When there are capacity for care issues at open admission shelters, such as kennel space availability (and insufficient prospects for freeing up space, such as adoption, rescue, or returning animals to their owner) or disease that risks the health of the “herd,” then euthanasia decisions for space and herd health reasons are made as well. These are the most unpopular decisions, the most stressful, and understandably so. They are difficult for all who are involved: staff, volunteers, and the public who want to see the shelter succeed.

Communicating the very real challenges of open-admission sheltering with the community, and putting processes, policies, procedures and programs in place can go a long way to making informed, defensible decisions within an open admission shelter. My next post will document the incredibly long way Chicago Animal Care and Control has come over the past few years, in partnership with the animal welfare community of this City and other invested stakeholders, and its ongoing commitment to saving healthy and treatable animals as far as its resources and capacity for care would permit.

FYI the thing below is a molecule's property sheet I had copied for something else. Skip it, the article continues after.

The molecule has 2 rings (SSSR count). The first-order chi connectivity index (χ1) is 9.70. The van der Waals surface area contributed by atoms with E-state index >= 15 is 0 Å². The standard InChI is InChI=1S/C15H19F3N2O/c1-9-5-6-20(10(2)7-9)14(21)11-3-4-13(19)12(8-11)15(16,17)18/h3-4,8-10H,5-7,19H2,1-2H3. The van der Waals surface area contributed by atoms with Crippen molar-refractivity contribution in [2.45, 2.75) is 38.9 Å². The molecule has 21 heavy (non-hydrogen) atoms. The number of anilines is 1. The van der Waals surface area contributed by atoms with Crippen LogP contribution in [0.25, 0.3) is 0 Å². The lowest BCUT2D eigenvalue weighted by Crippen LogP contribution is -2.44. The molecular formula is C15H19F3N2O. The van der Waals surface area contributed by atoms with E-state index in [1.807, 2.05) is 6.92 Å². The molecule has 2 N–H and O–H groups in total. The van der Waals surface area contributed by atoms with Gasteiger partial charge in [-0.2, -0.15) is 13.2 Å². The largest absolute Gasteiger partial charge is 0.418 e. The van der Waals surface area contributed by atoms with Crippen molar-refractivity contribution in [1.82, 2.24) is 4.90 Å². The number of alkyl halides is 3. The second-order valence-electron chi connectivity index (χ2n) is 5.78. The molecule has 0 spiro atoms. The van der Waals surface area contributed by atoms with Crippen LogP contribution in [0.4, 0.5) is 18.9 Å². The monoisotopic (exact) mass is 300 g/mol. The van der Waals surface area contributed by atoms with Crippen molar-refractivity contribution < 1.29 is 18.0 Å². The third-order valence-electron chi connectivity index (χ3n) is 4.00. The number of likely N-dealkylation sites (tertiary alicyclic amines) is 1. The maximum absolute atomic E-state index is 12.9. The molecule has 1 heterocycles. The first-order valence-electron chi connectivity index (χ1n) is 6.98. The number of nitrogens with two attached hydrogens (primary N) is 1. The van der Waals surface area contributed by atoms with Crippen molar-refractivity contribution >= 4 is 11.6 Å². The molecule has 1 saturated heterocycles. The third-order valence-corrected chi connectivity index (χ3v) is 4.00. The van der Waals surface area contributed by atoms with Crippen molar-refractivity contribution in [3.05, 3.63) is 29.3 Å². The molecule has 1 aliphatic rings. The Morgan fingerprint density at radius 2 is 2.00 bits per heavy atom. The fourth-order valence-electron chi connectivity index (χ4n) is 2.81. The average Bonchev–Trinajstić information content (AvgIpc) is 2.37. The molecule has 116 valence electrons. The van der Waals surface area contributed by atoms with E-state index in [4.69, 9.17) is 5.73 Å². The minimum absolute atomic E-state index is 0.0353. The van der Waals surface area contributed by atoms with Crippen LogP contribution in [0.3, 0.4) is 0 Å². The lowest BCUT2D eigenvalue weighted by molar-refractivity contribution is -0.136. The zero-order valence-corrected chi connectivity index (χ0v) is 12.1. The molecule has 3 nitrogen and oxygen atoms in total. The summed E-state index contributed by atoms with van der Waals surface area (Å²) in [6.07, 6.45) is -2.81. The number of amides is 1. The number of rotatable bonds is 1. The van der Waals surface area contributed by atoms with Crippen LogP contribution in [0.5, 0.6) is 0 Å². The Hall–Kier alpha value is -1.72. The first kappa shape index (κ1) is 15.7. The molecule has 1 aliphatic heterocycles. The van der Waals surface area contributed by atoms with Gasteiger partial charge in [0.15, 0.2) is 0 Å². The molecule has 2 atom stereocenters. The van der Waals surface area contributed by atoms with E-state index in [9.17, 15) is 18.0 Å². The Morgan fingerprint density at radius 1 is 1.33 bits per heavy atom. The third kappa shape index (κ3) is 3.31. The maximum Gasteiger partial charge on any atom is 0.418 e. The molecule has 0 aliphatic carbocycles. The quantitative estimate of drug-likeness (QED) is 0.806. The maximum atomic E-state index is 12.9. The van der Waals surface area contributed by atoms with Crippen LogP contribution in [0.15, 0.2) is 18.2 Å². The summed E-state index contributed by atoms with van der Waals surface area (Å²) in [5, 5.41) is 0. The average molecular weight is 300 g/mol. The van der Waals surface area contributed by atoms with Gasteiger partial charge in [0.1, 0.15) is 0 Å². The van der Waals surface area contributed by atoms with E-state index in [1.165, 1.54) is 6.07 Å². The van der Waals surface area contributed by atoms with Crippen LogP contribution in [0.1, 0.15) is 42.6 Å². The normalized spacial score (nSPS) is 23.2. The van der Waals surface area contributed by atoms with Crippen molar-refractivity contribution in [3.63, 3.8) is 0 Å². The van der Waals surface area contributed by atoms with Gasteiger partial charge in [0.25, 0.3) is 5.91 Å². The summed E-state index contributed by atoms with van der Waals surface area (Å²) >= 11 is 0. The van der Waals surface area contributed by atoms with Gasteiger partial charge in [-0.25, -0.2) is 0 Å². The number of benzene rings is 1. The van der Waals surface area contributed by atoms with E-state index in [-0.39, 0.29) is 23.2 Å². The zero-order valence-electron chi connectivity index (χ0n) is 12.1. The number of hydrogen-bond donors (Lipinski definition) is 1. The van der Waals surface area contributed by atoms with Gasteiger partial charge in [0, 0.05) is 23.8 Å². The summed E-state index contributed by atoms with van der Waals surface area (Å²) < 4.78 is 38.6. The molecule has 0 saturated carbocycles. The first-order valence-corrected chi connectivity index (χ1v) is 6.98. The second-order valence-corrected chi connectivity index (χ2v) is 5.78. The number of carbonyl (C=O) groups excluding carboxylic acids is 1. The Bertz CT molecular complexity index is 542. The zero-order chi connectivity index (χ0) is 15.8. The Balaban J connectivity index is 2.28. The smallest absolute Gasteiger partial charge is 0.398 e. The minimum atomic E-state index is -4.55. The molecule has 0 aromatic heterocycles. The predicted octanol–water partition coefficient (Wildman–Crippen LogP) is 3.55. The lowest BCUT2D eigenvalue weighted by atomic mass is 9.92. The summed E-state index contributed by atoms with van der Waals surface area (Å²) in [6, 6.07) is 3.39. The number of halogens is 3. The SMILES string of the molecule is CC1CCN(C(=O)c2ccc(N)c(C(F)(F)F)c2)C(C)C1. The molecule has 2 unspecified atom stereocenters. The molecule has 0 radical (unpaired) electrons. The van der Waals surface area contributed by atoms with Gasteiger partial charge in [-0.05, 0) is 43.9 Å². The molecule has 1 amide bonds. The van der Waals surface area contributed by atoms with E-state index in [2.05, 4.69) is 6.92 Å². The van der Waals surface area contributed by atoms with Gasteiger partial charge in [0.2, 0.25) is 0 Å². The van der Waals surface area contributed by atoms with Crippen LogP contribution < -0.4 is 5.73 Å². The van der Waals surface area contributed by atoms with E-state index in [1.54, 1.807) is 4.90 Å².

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Susan Russell